Hearing on Philly’s lost and stolen gun ordinance will continue in April, judge says

(Image via The Pittsburgh Current/Adobe Stock)

By John N. Mitchell

PHILADELPHIA — A Common Pleas judge is expected to continue next month a hearing over the enforcement of a city ordinance that requires gun owners to report lost or stolen guns within 24 hours.

A city resident is seeking an injunction to block enforcement of the ordinance, while two individuals and three anti-violence organizations are trying to intervene and block the injunction.

Judge Edward Wright allowed anti-violence advocates to join as third parties in the suit. All five will be allowed to testify when the case resumes. The next hearing is currently scheduled for April 22.

“The ordinance has been on the books since 2009. They have consistently said through the District Attorney’s office that they cannot enforce the ordinance because it violates state preemption,” said Joshua Prince, attorney for Rashad T. Armstrong, the man seeking the injunction.

“Now, all of a sudden, the city has decided to prosecute Mr. Armstrong for a violation of this ordinance,” Prince continued. “It is an illegal ordinance.”

The ordinance, which imposes fines and penalties of up to $2,000 per violation, was passed in 2008. Then-District Attorney Lyn Abraham said at the time she would not enforce it because she believed it violated state law. Municipalities in Pennsylvania are not legally allowed to make gun laws more stringent than state laws.

In November, Armstrong became the first person the city sued under the ordinance.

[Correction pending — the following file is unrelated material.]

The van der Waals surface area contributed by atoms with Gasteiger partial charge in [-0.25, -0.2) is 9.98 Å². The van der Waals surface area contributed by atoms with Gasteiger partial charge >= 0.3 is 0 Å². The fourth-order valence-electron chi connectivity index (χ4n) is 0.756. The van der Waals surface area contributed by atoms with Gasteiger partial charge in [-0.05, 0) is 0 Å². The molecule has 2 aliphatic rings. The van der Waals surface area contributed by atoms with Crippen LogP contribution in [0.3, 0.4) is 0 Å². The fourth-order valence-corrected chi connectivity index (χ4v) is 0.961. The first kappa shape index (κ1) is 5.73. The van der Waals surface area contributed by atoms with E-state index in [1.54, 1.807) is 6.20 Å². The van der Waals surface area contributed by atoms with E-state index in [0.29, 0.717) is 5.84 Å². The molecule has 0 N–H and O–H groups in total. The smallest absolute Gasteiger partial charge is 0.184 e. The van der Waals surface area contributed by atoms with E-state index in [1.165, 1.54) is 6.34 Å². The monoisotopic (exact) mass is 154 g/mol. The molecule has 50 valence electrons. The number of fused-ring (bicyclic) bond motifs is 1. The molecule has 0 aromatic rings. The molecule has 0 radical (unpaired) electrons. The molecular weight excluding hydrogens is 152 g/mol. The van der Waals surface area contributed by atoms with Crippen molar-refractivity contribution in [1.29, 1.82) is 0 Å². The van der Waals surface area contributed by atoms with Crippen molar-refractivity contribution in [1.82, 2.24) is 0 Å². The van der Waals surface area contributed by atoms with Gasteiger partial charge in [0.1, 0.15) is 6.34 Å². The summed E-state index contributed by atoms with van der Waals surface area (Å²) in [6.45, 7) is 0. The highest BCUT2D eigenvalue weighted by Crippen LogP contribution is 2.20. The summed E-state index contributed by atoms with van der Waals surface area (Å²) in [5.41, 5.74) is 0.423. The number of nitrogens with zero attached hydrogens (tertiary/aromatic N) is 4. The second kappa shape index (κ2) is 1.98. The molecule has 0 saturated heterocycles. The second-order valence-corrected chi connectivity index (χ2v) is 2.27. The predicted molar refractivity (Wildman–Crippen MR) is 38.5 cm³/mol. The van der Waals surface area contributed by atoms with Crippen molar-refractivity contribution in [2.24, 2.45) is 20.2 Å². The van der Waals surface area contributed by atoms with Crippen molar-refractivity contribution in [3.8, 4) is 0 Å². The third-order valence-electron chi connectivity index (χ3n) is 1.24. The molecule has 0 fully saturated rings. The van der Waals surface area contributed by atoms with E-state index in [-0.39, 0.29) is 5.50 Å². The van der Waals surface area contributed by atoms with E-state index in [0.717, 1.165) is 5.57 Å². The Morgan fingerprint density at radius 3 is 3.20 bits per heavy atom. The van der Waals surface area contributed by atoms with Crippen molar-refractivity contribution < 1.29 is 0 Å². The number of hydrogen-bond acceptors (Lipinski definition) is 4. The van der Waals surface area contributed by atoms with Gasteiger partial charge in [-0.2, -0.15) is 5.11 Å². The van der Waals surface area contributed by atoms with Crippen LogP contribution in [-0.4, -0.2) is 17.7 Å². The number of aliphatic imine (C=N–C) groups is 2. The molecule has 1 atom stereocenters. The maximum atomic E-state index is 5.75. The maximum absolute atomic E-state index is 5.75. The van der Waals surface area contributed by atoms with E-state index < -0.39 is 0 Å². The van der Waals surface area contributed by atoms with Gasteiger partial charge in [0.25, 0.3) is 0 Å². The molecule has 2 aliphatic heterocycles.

Police allege Armstrong knew his gun had been lost or stolen in April 2018, but did not report it. The gun was found in the possession of a Lancaster man during a traffic stop a month later. Prince said the allegations against Armstrong “are false.”

Armstrong filed his motion for a permanent injunction in December.

In mid-January, the two individuals and three anti-violence organizations filed a joint petition to block the injunction. The parties are CeaseFirePA; the Philadelphia Anti-Drug/Anti-Violence Network; and Mothers in Charge; and Kimberly Burrell, of Philadelphia, and Freda Hall, of Lancaster, mothers who lost their sons in shootings by guns that were not purchased by the shooters.

Deputy Managing Director for Criminal Justice Vanessa Garrett Harley, tapped by Mayor Jim Kenney to head up Philadelphia’s Office of Criminal Justice two years ago, testified for the city on Thursday and highlighted the importance of notifying authorities as soon as a firearm goes missing.

“The sooner a gun that is lost or stolen is reported as such, the sooner an investigation into its whereabouts can commence to make sure it is recovered before it can be used to cause harm to somebody else,” Garrett Harley said.

John N. Mitchell is a reporter and columnist for the Philadelphia Tribune, where this story first appeared.